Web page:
This piece was about the FBI surveillance planes flown over the city of Baltimore in late April and early May in the aftermath of the Baltimore protests in response to the death of Freddie Gray in police custody. A lot more has come to light since then, but I spoke with ACLU staff attorney Nathan Freed Wessler about the issue, as originally reported in the Washington Post.

Metadata Doesn’t Lie: Is That Why Governments Are Withholding It?

I wrote about web engineer, public records researcher and policy nerd Tony Webster’s lawsuit against the city of Bloomington after it refused to release a large amount of data–including metadata–in response to his public records request on information related to the Black Lives Matter protest in the Mall of America. This post was reprinted in TECHdotMN, quoted in the Democrat and Chronicle,  and linked to by the Bill of Rights Defense Committee and in CJ Ciaramella’s weekly FOIA Rundown newsletter.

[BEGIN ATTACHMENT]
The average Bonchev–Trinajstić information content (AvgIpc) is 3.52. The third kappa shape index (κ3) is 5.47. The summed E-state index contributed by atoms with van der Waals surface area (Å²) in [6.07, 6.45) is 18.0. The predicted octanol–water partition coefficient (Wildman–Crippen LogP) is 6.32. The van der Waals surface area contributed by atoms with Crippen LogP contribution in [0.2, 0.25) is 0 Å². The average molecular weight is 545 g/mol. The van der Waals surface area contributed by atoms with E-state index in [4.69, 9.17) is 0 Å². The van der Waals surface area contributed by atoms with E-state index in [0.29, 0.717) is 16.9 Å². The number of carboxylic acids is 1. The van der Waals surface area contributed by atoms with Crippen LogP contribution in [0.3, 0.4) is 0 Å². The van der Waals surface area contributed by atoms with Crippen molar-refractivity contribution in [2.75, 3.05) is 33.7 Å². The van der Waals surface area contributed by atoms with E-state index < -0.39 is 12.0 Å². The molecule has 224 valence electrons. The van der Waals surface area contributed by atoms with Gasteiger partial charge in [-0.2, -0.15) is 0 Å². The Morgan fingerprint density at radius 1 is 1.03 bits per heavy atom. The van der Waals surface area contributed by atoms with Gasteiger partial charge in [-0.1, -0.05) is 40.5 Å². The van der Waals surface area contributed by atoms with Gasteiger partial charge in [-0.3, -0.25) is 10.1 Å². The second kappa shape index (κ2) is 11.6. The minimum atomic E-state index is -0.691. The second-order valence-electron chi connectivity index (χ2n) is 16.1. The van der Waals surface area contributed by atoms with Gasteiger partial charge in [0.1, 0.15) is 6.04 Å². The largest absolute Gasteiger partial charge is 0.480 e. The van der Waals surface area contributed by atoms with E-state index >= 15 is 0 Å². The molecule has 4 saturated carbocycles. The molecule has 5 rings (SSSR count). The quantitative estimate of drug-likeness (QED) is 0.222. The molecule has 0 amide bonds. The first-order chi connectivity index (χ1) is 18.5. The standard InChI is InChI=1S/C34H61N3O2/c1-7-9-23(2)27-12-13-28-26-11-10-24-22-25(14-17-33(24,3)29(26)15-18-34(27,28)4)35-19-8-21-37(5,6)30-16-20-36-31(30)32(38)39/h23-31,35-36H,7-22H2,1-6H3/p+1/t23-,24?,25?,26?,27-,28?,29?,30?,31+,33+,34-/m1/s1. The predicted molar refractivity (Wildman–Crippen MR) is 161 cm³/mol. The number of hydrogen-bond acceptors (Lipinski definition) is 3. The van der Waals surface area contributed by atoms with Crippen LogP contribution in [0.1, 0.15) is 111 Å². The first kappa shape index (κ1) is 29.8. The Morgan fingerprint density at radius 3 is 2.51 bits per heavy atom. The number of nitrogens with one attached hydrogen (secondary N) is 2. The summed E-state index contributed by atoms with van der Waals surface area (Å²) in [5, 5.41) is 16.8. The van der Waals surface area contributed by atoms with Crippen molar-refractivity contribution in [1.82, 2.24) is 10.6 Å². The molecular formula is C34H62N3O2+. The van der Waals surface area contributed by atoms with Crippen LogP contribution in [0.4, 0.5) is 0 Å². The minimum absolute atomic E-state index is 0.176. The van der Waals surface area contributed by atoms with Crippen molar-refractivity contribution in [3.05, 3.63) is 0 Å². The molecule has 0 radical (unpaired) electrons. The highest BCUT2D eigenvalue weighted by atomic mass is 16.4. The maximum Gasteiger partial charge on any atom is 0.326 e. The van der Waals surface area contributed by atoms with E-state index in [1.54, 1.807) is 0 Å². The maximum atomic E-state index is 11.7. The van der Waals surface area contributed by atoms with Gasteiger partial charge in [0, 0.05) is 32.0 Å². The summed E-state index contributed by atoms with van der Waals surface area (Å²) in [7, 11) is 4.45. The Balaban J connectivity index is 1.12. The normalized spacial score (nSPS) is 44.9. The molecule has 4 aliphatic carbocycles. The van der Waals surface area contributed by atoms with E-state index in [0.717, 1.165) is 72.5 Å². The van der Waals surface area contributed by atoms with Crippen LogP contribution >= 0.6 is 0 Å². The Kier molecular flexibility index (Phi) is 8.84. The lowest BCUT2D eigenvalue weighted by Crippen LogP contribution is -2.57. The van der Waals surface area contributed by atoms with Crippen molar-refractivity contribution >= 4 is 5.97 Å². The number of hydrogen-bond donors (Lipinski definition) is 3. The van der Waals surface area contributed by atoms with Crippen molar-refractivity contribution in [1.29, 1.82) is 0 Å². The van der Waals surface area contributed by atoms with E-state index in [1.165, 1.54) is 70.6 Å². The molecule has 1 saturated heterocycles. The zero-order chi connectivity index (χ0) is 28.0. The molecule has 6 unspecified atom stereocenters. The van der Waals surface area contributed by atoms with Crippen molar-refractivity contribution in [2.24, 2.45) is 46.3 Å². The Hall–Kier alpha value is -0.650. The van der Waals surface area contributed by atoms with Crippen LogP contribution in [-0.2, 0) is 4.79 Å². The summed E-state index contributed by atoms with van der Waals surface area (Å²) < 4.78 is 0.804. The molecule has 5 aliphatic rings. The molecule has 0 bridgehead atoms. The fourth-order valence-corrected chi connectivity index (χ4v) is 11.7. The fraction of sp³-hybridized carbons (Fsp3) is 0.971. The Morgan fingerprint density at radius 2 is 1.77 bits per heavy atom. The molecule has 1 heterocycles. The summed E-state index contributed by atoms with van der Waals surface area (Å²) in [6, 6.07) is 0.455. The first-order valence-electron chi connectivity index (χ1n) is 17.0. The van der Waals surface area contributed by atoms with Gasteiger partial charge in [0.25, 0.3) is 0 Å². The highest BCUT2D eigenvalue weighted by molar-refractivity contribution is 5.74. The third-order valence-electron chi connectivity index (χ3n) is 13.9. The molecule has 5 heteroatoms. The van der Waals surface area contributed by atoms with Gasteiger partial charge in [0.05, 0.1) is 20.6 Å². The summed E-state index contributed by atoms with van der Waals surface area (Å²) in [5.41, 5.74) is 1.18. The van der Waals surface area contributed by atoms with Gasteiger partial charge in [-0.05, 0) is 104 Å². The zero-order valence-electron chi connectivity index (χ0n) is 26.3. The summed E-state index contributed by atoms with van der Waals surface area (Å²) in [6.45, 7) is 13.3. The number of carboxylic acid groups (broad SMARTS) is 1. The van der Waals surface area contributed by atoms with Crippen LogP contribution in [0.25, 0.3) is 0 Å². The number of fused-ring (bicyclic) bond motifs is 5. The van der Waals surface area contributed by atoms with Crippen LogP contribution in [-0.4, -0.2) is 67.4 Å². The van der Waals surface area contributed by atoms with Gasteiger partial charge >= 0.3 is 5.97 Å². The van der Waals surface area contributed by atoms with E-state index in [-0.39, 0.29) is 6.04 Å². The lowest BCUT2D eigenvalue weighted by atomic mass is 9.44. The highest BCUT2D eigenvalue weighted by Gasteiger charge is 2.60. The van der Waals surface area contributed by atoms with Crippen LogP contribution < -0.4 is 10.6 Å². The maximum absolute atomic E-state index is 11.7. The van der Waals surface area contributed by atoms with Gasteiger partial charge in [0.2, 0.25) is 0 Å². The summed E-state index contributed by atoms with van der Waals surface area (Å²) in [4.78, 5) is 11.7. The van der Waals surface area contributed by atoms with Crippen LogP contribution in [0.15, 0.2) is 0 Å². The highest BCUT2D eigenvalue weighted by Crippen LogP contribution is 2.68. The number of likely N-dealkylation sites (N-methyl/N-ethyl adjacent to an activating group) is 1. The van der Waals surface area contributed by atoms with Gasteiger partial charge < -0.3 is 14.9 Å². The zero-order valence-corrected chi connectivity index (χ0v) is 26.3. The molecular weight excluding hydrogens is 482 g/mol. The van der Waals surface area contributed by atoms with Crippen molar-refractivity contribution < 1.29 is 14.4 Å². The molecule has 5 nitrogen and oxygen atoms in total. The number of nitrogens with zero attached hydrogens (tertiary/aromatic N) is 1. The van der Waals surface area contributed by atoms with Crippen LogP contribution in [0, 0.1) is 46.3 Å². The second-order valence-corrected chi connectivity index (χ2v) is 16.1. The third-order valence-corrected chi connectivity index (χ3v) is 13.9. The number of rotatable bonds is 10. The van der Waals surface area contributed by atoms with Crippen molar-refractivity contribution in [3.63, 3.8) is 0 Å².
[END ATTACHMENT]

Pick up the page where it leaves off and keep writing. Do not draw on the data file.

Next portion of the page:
Facebook Is Now Pushing For Stronger Encryption

I spoke with privacy and security researcher Runa Sandvik and security adviser Per Thorsheim about Facebook’s embracing of PGP.

Website Owners Deserve the Right to Stay Anonymous

I wrote about iCANN’s proposal to eliminate anonymity for commercial website owners. Thankfully, the idea of prohibiting businesses from shielding information such as addresses from public view was ultimately scrapped.

August

A Peek Inside Mr. Robot’s Toolbox

This piece for Wired, in which I looked at the tech tools used on the best hacking show on the planet, was probably my favorite of the year. Interviewing show creator Sam Esmail and technical adviser Michael Bazzell was a real treat. The post made TechMeme, and earned a backlink from a post on The Atlantic,  which was syndicated on Yahoo! Tech.

When It Comes To Encryption, Our Policy Makers Could Learn A Thing Or Two From Thomas Jefferson

I like this piece because I had to go to the library and inspect microfiche for it, and because I got to interview network security researcher Ethan Heilman, but I got the idea from a software engineer I met at DEF CON.